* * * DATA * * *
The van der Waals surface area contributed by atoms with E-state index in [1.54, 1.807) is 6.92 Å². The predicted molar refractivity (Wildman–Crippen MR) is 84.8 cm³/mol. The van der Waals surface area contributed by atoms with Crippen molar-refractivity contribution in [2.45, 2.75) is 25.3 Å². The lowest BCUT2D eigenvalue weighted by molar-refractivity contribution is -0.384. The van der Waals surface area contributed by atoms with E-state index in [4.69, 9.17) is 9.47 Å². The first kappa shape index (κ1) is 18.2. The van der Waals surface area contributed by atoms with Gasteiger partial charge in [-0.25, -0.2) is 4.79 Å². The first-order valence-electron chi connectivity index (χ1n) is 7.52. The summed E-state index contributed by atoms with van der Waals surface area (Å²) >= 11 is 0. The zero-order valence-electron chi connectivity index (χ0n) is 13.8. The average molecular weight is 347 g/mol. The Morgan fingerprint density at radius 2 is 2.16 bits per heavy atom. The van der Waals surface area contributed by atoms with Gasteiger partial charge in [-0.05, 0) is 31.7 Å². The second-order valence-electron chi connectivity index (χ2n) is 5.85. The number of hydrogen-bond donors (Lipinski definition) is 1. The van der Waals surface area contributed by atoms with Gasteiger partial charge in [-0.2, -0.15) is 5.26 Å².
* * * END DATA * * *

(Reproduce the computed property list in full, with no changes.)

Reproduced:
The van der Waals surface area contributed by atoms with E-state index in [1.54, 1.807) is 6.92 Å². The predicted molar refractivity (Wildman–Crippen MR) is 84.8 cm³/mol. The van der Waals surface area contributed by atoms with Crippen molar-refractivity contribution in [2.45, 2.75) is 25.3 Å². The lowest BCUT2D eigenvalue weighted by molar-refractivity contribution is -0.384. The van der Waals surface area contributed by atoms with E-state index in [4.69, 9.17) is 9.47 Å². The first kappa shape index (κ1) is 18.2. The van der Waals surface area contributed by atoms with Gasteiger partial charge in [-0.25, -0.2) is 4.79 Å². The first-order valence-electron chi connectivity index (χ1n) is 7.52. The summed E-state index contributed by atoms with van der Waals surface area (Å²) >= 11 is 0. The zero-order valence-electron chi connectivity index (χ0n) is 13.8. The average molecular weight is 347 g/mol. The Morgan fingerprint density at radius 2 is 2.16 bits per heavy atom. The van der Waals surface area contributed by atoms with Gasteiger partial charge in [-0.05, 0) is 31.7 Å². The second-order valence-electron chi connectivity index (χ2n) is 5.85. The number of hydrogen-bond donors (Lipinski definition) is 1. The van der Waals surface area contributed by atoms with Gasteiger partial charge in [-0.2, -0.15) is 5.26 Å².